A Typical Worship Service

Worship is the heart of our community. Every week we gather to share the Good News of God’s unconditional love for all creation. Every week we remember and celebrate God’s promises fulfilled in the life, death, and resurrection of Jesus Christ. ASL available at the 11am service each week.

Our congregation is rather evenly divided among people from Baptist, Catholic, mainline Protestant, or Pentecostal traditions. We work hard to create worship services that are relevant, reverent, and uniquely MCC while still offering people liturgies, ritual, and music that they value from those traditions. On any given Sunday you might sing a hymn you remember singing in your grandparents’ church, hear a sermon that weaves together ancient texts and current events, and clap along to a contemporary praise song accompanied by drums and guitar. Several times a year you’ll experience services that are uniquely MCC Austin, like Fat Sunday or our summertime Bible on Broadway series.

Every time we worship, we gather at the communion table. We find inspiration in the reminders of Jesus’ life and teachings, and hope in the assurance of God’s unconditional love and forgiveness. The Presider offers an invitation to all present, then shares the words that we believe Jesus spoke at his last meal with his disciples. After that, the Presider states that at MCC Austin, like at MCC Churches all over the world, you do not have to be a member of this church or any church to share the communion meal. You may come to the table by yourself or with friends or family, and you will be offered a communion wafer dipped into grape juice along with a brief blessing.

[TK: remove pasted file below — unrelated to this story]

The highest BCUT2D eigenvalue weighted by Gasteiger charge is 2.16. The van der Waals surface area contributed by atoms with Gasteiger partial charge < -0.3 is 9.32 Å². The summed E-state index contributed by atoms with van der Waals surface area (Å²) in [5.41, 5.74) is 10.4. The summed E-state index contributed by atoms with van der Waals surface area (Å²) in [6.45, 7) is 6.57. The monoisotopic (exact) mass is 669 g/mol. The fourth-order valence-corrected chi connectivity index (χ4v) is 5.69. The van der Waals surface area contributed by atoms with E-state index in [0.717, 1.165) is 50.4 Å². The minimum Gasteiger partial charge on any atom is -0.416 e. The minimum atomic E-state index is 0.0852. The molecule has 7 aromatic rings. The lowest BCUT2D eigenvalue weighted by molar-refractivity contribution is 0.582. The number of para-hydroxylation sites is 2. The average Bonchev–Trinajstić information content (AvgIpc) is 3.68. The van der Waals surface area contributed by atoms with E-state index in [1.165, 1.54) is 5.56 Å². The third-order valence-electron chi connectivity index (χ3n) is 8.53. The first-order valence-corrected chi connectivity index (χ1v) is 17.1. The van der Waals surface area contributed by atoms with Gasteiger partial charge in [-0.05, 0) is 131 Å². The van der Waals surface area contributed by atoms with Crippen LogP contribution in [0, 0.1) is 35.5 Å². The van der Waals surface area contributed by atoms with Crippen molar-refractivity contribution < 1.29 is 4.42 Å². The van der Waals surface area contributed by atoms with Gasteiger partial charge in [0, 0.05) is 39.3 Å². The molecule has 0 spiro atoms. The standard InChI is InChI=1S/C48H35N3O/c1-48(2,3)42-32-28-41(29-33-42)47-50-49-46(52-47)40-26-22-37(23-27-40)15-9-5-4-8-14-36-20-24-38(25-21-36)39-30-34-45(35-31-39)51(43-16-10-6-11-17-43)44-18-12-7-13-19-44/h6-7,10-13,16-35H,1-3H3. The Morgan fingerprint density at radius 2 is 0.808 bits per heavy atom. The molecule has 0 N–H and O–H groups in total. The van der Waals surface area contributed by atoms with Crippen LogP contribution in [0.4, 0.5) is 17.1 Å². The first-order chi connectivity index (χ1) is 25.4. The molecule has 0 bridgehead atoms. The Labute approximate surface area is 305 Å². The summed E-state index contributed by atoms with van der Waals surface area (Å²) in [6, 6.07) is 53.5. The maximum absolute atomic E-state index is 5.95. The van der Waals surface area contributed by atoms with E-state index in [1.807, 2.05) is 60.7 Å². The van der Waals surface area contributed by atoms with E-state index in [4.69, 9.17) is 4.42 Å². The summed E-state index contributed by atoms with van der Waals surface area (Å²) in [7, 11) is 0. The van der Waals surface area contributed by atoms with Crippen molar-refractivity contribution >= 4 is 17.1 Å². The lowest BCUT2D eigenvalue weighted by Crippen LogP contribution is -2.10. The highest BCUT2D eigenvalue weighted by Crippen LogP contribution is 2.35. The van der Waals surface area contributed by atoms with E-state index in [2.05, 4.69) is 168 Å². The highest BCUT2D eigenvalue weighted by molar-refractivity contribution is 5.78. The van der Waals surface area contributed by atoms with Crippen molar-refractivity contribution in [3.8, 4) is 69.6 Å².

Archived Sermons Click Here

Aug. 4, 2019 — Servant Leaders and LEAD Servants

August 11, 2019 — Does Faith Work?

Aug. 18 — Teachers, Learners, Neighbors

Who taught you to pray?

Someone may have taught you prayers like “Now I lay me down to sleep” when you were a child, but beyond that, probably no one tried to teach you to pray.

For most of us, what we have learned about prayer came from hearing others pray. And because we weren’t often invited to listen in on other people’s private prayers, many of us learned to pray from prayers we heard in church.

Richard Rohr, spiritual guide and author, tells us plainly, “When the church is no longer teaching the people how to pray, we could almost say it will have lost its reason for existence.”

During our worship services, the person serving as the Intercessor offers both the Community Prayer and a Prayer of Thanksgiving after we have received the offering. During communion and then again after the service, our Deacons are available for personal prayer or anointing. Anyone who would like to is welcome to ask the Deacons for prayer.

We also invite you to write your prayers in our Prayer Book prior to the service if you would like to. The Prayer Book is brought into the sanctuary prior to the service and placed on the Communion Table so that the prayers written there are symbolically included in the Community Prayer. You are also invited to write your prayers on the back of your Connection Card. When you write your prayer concerns on the card, the Deacons and Pastors pray with you and for you throughout the week.